I agree with winedog about doing the same thing again and again. I have lost the same stone about three times!

I've posted on the other Eating less thread that I feel I have real problems with food and I am getting there slowly on the New ID course but I do think what I have seen of Gillian Riley makes sense. The last few days have been really bad with me eating very badly. I sometimes thank when you face these fear (foods) it almost as if your body goes into overdrive and you eat very badly, but once you have worked out that you do have a choice, I feel you have the chance to make a difference. I guess feeling you don't have a choice about what you eat is one of the things that makes my eating disordered.

I do like Supersize vs Superskinny as it kind of shows you what can happen when eating gets out of hand!

Watching this, it is very sad, about using food to satisfy emotions.

All the best.

Italiangreyhound Fri 03-Jun-11 00:59:56

Oh sorry, just realised there is a very sad bit in that Supersize Vs Superskinny programme. One lady lost her baby at 5 months. Just to warn you. I would not want anyone to be upset by watching it.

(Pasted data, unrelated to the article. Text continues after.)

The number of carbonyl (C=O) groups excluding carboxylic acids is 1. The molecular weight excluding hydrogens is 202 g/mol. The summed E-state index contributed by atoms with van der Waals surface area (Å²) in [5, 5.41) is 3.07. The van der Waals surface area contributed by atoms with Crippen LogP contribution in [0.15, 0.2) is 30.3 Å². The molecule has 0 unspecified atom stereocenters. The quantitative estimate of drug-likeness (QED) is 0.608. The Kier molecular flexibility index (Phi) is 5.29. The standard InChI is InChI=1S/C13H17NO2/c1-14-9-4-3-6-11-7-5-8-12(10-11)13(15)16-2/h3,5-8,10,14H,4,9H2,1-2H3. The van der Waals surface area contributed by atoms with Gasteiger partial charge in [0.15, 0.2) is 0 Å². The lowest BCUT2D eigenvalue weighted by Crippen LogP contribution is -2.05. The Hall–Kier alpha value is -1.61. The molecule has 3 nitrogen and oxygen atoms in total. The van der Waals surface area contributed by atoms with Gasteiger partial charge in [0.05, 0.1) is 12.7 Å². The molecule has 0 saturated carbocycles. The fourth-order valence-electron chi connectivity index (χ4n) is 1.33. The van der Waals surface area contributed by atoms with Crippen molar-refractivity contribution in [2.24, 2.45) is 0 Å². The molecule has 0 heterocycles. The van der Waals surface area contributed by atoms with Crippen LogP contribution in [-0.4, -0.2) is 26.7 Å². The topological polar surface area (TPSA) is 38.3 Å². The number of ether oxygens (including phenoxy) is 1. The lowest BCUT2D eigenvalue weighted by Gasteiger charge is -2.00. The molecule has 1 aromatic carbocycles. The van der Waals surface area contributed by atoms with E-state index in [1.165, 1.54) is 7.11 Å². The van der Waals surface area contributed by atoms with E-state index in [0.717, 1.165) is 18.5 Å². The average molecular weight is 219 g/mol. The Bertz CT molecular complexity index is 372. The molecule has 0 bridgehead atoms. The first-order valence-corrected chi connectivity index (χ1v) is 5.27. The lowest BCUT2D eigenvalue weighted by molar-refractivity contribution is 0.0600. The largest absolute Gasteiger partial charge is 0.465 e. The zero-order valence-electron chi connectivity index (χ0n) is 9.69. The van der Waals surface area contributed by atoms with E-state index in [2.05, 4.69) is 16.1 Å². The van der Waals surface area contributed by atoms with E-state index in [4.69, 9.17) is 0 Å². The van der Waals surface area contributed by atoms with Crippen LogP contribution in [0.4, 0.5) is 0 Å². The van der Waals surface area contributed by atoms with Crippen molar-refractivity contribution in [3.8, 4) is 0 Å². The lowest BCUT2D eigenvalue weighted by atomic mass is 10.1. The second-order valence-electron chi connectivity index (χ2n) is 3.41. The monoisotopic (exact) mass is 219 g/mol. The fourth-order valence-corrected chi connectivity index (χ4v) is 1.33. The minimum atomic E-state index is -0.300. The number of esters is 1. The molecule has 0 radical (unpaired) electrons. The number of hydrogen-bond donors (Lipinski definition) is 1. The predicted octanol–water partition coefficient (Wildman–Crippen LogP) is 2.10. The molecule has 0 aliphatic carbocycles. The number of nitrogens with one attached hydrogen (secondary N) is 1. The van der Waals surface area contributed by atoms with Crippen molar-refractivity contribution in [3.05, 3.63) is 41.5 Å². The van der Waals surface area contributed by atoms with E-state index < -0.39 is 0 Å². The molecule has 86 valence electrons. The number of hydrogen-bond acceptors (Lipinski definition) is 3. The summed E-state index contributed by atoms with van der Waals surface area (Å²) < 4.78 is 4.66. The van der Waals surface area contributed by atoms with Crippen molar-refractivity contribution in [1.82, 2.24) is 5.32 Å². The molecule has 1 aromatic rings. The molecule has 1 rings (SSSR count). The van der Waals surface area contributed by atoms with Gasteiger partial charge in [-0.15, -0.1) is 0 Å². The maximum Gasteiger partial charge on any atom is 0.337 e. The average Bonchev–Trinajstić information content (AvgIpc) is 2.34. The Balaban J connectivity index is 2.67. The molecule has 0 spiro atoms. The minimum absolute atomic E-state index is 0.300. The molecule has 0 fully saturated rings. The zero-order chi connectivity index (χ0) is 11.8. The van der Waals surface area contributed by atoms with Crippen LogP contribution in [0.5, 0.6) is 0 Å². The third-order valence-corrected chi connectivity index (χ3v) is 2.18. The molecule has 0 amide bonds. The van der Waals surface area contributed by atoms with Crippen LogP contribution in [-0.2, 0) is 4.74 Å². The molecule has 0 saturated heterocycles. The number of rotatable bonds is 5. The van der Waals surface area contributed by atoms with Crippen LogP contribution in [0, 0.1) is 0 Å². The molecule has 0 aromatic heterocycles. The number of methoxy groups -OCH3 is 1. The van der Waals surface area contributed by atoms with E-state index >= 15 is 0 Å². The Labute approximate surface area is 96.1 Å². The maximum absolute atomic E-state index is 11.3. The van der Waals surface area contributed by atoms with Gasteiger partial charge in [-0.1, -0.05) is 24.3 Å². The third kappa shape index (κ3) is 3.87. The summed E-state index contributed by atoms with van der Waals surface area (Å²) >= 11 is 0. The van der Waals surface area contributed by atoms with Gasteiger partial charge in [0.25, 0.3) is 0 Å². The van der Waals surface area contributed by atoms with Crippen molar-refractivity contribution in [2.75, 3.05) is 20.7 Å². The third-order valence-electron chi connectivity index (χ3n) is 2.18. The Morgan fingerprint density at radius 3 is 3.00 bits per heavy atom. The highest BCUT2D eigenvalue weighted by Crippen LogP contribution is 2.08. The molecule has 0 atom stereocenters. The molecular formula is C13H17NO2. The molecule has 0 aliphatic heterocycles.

erebus Fri 03-Jun-11 11:29:23

Hi greyhound (do you have an Italian greyhound? DH wants one to replace the whippet we had to leave behind in Oz!)

Anyway! TOTM is 'time of the month' (as in period, though I'm sure you get it! grin). And believe me, the natives on my coral atolls are building Eden projects... the bumps keep growing!

I will watch the programme but thanks for the warning.

And yes, winedog I agree entirely that GR is more or less telling us that the only way to conquer out of control eating is to confront it. And it often takes many fad diets to get us to the point of recognising it!

I weighed this morning and it wasn't the best news- not hugely surprised, a combo of TOTM (though I thought it was sufficiently 'over' to have lost the water retention); eating at a Turkish restaurant last night (didn't go mad but wasn't as disciplines as I might have been) and, again TMI here, the need to 'use the bathroom' (increased fruit and veg consumption!).

I will weigh myself again tomorrow a.m. as I'm sure it will show a loss rather than a 1lb gain, which, of course, is nothing in the big picture, but the psychology will be good. I have decided that I will weigh myself til I achieve 12 stone which will be a 1 stone weight loss, then I will go more GR (ie not weighing twice a week!)

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Italiangreyhound Fri 03-Jun-11 12:52:32